“They [Russians] plan to hold the Olympics on the bones of our ancestors, on the bones of many, many dead Muslims, buried on the territory of our land on the Black Sea, and we as mujahideen are obliged to not permit that, using any methods allowed us by the almighty Allah,” Umarov said in a video in July 2013.
U.S. Homeland Security Secretary Janet Napolitano said at the time that she had met with top Russian security officials about “information sharing in support of security for the Sochi Winter Olympics in 2014.”
“With regard to security, our nations share a strong commitment to countering terrorism and violent extremism,” she said.
Then, in December 2013, more than two dozen people were killed in dual bombings in the Russian city of Volgograd –- though Umarov made no claim of responsibility. At the time, two American security experts, Homeland Security Policy Institute Director Frank Cilluffo and LAPD Deputy Chief of the Counter-Terrorism Bureau Michael Downing, wrote that anti-terror cooperation between the Americans and Russians ahead of Sochi “could be better.”
Umarov was rumored to have been killed sometime in early 2014. Though the U.S. government initially declined to confirm his death, it is now generally accepted that he has met his fate. A pro-Islamist website that previously hosted his messages mourned his death and his image no longer appears among America’s Most Wanted Terrorists.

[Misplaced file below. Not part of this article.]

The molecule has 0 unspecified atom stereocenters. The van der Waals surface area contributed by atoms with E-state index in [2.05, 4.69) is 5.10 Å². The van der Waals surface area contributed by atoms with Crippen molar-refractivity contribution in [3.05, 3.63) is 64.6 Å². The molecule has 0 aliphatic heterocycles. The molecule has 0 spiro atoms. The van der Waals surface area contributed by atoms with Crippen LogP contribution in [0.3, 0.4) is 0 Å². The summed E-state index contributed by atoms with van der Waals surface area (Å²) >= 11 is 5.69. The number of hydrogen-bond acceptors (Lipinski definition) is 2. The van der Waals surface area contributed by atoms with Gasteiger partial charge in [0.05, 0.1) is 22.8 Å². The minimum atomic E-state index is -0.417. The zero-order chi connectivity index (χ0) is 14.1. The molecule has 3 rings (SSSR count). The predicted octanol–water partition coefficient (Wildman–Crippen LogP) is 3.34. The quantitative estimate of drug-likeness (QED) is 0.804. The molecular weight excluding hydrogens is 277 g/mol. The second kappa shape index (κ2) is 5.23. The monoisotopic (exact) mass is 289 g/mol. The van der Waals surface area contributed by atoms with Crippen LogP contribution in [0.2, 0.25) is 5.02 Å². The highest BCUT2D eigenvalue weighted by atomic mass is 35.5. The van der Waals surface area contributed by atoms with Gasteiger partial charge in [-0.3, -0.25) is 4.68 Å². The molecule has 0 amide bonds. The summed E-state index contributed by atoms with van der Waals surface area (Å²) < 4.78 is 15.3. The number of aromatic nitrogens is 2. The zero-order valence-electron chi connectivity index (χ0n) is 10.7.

The FBI’s relationship with Russian authorities came under scrutiny in the aftermath of the Boston Marathon bombing in April 2013 that killed three Americans, including an eight-year-old boy. In 2011 – the same year as the FBI cable on Umarov – the FSB made two separate requests that the FBI and CIA investigate Tamerlan Tsarnaev, one of the would-be bombers, after Tsarnaev traveled to his ancestral home in the North Caucasus and apparently had been linked to extremism.
The tip eventually got Tsarnaev’s name into a terrorism-related database, but the FSB was criticized for not answering any of the FBI’s follow-up questions, according to a 2014 U.S. government report.